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Best in the Business-Top U-25 Players XI

Best in the Business-Top U-25 Players XI

The ‘future’ of a team sport may always be a question of intrigue among its old faithful and invariably the younger breed who are almost there in terms of ‘learning the tricks of the trade’ and who take the futuristic baton forward. The sheer ambition and at times grit and determination drive the ‘to be’ greats of the game forward and hence the spotlight never deters from their young and promising careers.The future of the gentleman’s game has never been a point of scrutiny as it always evolved the way it had to be, mainly due to the newly crowned stalwarts of the game. The Tendulkars, Vivian Richards or even the Richard Hadlees of the world almost pulled the game by its scruff and took it their way when their careers were relatively young. In today’s day and age of the ever evolving game, this breed of cricketers who are at the most 25 years of age is taking the game to another level with their priceless contributions to their respective sides. They are the present and future of today’s Cricket.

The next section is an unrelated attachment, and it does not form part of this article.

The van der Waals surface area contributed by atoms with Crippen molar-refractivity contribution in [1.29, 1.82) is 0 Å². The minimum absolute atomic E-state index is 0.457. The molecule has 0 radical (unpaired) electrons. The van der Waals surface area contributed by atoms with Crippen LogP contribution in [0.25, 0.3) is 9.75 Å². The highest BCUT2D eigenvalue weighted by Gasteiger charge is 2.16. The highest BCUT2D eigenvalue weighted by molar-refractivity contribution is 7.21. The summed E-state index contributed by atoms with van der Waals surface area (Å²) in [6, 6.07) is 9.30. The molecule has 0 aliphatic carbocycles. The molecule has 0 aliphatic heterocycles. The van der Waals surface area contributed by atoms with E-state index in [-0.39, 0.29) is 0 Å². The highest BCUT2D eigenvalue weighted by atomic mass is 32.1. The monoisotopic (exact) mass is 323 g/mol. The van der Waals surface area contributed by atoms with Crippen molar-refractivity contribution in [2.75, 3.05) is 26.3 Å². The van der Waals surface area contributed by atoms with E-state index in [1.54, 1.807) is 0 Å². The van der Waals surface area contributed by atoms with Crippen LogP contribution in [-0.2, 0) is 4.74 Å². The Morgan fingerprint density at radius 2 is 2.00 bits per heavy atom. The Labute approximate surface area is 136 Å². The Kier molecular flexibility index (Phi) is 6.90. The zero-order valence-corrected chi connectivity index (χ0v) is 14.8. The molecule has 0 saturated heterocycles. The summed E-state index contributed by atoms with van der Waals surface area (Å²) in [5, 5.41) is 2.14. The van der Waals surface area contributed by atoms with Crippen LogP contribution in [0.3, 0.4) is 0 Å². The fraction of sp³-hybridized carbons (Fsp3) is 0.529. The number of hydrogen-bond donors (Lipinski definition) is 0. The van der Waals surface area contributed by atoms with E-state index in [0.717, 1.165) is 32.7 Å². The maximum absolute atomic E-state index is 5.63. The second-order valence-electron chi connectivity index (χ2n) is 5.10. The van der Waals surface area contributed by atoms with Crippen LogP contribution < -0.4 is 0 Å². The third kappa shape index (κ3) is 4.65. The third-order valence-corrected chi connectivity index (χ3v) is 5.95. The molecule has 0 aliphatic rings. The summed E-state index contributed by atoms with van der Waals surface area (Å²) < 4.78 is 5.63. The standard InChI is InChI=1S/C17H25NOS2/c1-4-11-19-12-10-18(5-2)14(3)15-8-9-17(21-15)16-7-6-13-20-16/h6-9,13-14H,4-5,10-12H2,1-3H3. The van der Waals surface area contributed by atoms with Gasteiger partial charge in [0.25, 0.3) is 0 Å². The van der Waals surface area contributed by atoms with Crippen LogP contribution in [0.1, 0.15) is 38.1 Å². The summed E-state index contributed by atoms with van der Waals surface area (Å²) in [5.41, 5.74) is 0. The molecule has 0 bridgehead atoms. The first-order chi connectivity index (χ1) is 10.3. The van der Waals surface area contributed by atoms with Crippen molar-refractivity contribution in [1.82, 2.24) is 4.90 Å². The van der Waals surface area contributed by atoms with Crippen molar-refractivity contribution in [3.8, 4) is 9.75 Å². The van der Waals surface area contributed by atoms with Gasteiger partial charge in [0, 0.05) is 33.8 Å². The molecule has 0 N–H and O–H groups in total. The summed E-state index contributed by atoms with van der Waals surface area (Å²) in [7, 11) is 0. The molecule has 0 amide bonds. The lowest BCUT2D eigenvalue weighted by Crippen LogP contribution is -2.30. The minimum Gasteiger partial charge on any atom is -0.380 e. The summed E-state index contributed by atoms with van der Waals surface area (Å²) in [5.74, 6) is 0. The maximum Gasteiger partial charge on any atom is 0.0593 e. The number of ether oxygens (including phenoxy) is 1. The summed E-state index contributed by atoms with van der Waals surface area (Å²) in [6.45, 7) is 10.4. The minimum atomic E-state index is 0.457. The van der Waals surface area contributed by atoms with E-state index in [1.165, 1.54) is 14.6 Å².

1. Joe Root. England

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“Joe Root is the symbol of the new England. He’s not a gung-ho stroke maker like Ben Stokes or Jos Buttler, or even Moeen Ali, but there’s never any doubt about his intent when on strike; he’s looking to score at every opportunity. It’s an intent that marks the difference between the average batsman and the best international players” wrote Ian Chappell when this Yorkshire lad played an instrumental role in England regaining the Ashes at home in 2015. Making his debut against India, Root has only grown from strength to strength since that triumphant tour to emerge as the backbone of English batting. The last year saw him amass 2009 runs in tests at a staggering average of almost 63.70, with respect to his career average which is 54.90. Root is indeed a batsman on the rise. Batting higher up the order was to give much-needed impetus to lack-luster English batting in the ODIs as well. Root hit a purple patch in the winter of 2014-15 against the Sri Lankans where he made  367 runs at an average of 73.40, sadly he couldn’t turn the fortunes for his side in the World Cup of 2015 in Australia and New Zealand as England crashed out in the group stages. Joe Root is, however, England’s man for the present and the future, aged just 24, he is ever-growing in stature and the former Number 1 test batsman in the world is all set to become a true symbol of English cricket.

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